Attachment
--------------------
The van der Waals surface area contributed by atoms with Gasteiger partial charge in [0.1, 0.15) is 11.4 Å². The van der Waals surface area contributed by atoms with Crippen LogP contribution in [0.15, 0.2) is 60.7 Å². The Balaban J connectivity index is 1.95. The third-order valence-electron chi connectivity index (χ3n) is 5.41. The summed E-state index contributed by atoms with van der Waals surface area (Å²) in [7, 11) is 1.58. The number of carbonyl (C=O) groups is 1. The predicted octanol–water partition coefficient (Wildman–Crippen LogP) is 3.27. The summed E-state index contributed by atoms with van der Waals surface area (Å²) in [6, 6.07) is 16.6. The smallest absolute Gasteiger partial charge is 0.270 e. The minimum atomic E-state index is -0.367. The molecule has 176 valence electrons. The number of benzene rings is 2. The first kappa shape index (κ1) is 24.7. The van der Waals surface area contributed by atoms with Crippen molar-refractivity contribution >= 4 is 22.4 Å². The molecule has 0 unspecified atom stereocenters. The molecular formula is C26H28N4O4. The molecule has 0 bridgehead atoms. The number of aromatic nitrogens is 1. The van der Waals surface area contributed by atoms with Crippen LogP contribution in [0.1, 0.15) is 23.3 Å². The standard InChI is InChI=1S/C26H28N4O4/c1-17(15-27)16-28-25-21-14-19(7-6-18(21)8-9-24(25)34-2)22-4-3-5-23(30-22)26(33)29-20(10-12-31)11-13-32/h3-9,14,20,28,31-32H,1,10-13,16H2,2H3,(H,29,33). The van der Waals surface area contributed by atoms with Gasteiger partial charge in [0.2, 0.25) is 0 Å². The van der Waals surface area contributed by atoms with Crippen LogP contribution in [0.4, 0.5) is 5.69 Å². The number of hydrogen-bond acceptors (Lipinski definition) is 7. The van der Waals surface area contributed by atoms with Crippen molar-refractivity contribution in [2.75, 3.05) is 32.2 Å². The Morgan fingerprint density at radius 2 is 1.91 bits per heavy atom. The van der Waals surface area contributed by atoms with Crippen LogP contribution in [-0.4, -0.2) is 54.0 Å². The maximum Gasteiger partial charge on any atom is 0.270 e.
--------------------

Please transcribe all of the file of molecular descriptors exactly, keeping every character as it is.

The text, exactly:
The van der Waals surface area contributed by atoms with Gasteiger partial charge in [0.1, 0.15) is 11.4 Å². The van der Waals surface area contributed by atoms with Crippen LogP contribution in [0.15, 0.2) is 60.7 Å². The Balaban J connectivity index is 1.95. The third-order valence-electron chi connectivity index (χ3n) is 5.41. The summed E-state index contributed by atoms with van der Waals surface area (Å²) in [7, 11) is 1.58. The number of carbonyl (C=O) groups is 1. The predicted octanol–water partition coefficient (Wildman–Crippen LogP) is 3.27. The summed E-state index contributed by atoms with van der Waals surface area (Å²) in [6, 6.07) is 16.6. The smallest absolute Gasteiger partial charge is 0.270 e. The minimum atomic E-state index is -0.367. The molecule has 176 valence electrons. The number of benzene rings is 2. The first kappa shape index (κ1) is 24.7. The van der Waals surface area contributed by atoms with Crippen molar-refractivity contribution >= 4 is 22.4 Å². The molecule has 0 unspecified atom stereocenters. The molecular formula is C26H28N4O4. The molecule has 0 bridgehead atoms. The number of aromatic nitrogens is 1. The van der Waals surface area contributed by atoms with Crippen LogP contribution in [0.1, 0.15) is 23.3 Å². The standard InChI is InChI=1S/C26H28N4O4/c1-17(15-27)16-28-25-21-14-19(7-6-18(21)8-9-24(25)34-2)22-4-3-5-23(30-22)26(33)29-20(10-12-31)11-13-32/h3-9,14,20,28,31-32H,1,10-13,16H2,2H3,(H,29,33). The van der Waals surface area contributed by atoms with Gasteiger partial charge in [0.2, 0.25) is 0 Å². The van der Waals surface area contributed by atoms with Crippen LogP contribution in [0.4, 0.5) is 5.69 Å². The number of hydrogen-bond acceptors (Lipinski definition) is 7. The van der Waals surface area contributed by atoms with Crippen molar-refractivity contribution in [2.75, 3.05) is 32.2 Å². The Morgan fingerprint density at radius 2 is 1.91 bits per heavy atom. The van der Waals surface area contributed by atoms with Crippen LogP contribution in [-0.4, -0.2) is 54.0 Å². The maximum Gasteiger partial charge on any atom is 0.270 e.